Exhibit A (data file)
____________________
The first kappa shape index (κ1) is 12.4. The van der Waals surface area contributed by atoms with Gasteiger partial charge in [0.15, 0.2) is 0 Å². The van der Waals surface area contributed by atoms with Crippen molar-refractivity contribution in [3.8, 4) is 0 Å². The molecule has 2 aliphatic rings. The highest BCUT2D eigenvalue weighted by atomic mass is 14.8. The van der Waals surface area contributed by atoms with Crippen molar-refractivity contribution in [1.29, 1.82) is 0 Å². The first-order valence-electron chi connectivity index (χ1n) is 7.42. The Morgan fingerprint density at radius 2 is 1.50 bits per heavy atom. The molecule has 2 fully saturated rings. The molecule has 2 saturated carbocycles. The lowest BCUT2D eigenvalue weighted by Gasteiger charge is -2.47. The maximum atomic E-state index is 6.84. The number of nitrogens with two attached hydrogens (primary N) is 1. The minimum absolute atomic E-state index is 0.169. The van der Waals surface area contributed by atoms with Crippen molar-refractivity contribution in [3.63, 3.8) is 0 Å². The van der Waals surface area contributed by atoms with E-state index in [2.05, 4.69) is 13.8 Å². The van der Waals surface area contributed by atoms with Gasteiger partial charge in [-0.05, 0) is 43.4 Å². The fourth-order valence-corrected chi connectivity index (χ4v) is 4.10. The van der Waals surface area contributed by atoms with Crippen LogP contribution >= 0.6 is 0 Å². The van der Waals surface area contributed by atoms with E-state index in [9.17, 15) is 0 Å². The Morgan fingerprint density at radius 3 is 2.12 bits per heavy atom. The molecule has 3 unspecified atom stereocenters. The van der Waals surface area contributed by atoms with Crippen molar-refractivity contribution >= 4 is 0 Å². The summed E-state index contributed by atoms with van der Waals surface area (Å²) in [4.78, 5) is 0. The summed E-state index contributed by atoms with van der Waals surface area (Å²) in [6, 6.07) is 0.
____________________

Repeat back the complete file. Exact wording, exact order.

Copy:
The first kappa shape index (κ1) is 12.4. The van der Waals surface area contributed by atoms with Gasteiger partial charge in [0.15, 0.2) is 0 Å². The van der Waals surface area contributed by atoms with Crippen molar-refractivity contribution in [3.8, 4) is 0 Å². The molecule has 2 aliphatic rings. The highest BCUT2D eigenvalue weighted by atomic mass is 14.8. The van der Waals surface area contributed by atoms with Crippen molar-refractivity contribution in [1.29, 1.82) is 0 Å². The first-order valence-electron chi connectivity index (χ1n) is 7.42. The Morgan fingerprint density at radius 2 is 1.50 bits per heavy atom. The molecule has 2 fully saturated rings. The molecule has 2 saturated carbocycles. The lowest BCUT2D eigenvalue weighted by Gasteiger charge is -2.47. The maximum atomic E-state index is 6.84. The number of nitrogens with two attached hydrogens (primary N) is 1. The minimum absolute atomic E-state index is 0.169. The van der Waals surface area contributed by atoms with Crippen molar-refractivity contribution in [3.63, 3.8) is 0 Å². The van der Waals surface area contributed by atoms with E-state index in [2.05, 4.69) is 13.8 Å². The van der Waals surface area contributed by atoms with Gasteiger partial charge in [-0.05, 0) is 43.4 Å². The fourth-order valence-corrected chi connectivity index (χ4v) is 4.10. The van der Waals surface area contributed by atoms with Crippen LogP contribution >= 0.6 is 0 Å². The van der Waals surface area contributed by atoms with E-state index in [9.17, 15) is 0 Å². The Morgan fingerprint density at radius 3 is 2.12 bits per heavy atom. The molecule has 3 unspecified atom stereocenters. The van der Waals surface area contributed by atoms with Crippen molar-refractivity contribution >= 4 is 0 Å². The summed E-state index contributed by atoms with van der Waals surface area (Å²) in [4.78, 5) is 0. The summed E-state index contributed by atoms with van der Waals surface area (Å²) in [6, 6.07) is 0.